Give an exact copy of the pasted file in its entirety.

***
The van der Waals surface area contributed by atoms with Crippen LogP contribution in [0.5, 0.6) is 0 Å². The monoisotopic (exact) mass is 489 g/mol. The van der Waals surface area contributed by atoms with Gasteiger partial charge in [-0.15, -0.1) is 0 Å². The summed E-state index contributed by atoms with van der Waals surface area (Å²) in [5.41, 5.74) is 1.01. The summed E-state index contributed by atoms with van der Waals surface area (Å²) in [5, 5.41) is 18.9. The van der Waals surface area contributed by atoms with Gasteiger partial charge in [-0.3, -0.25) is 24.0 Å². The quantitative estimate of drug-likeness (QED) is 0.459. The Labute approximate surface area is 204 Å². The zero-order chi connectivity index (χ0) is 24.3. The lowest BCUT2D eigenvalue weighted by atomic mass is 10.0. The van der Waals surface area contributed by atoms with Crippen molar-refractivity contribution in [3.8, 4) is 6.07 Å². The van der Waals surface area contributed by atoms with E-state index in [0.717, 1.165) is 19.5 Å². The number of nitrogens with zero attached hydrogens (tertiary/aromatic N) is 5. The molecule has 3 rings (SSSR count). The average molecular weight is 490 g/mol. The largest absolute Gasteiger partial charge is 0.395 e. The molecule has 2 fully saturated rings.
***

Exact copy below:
The van der Waals surface area contributed by atoms with Crippen LogP contribution in [0.5, 0.6) is 0 Å². The monoisotopic (exact) mass is 489 g/mol. The van der Waals surface area contributed by atoms with Gasteiger partial charge in [-0.15, -0.1) is 0 Å². The summed E-state index contributed by atoms with van der Waals surface area (Å²) in [5.41, 5.74) is 1.01. The summed E-state index contributed by atoms with van der Waals surface area (Å²) in [5, 5.41) is 18.9. The van der Waals surface area contributed by atoms with Gasteiger partial charge in [-0.3, -0.25) is 24.0 Å². The quantitative estimate of drug-likeness (QED) is 0.459. The Labute approximate surface area is 204 Å². The zero-order chi connectivity index (χ0) is 24.3. The lowest BCUT2D eigenvalue weighted by atomic mass is 10.0. The van der Waals surface area contributed by atoms with Crippen molar-refractivity contribution in [3.8, 4) is 6.07 Å². The van der Waals surface area contributed by atoms with E-state index in [0.717, 1.165) is 19.5 Å². The number of nitrogens with zero attached hydrogens (tertiary/aromatic N) is 5. The molecule has 3 rings (SSSR count). The average molecular weight is 490 g/mol. The largest absolute Gasteiger partial charge is 0.395 e. The molecule has 2 fully saturated rings.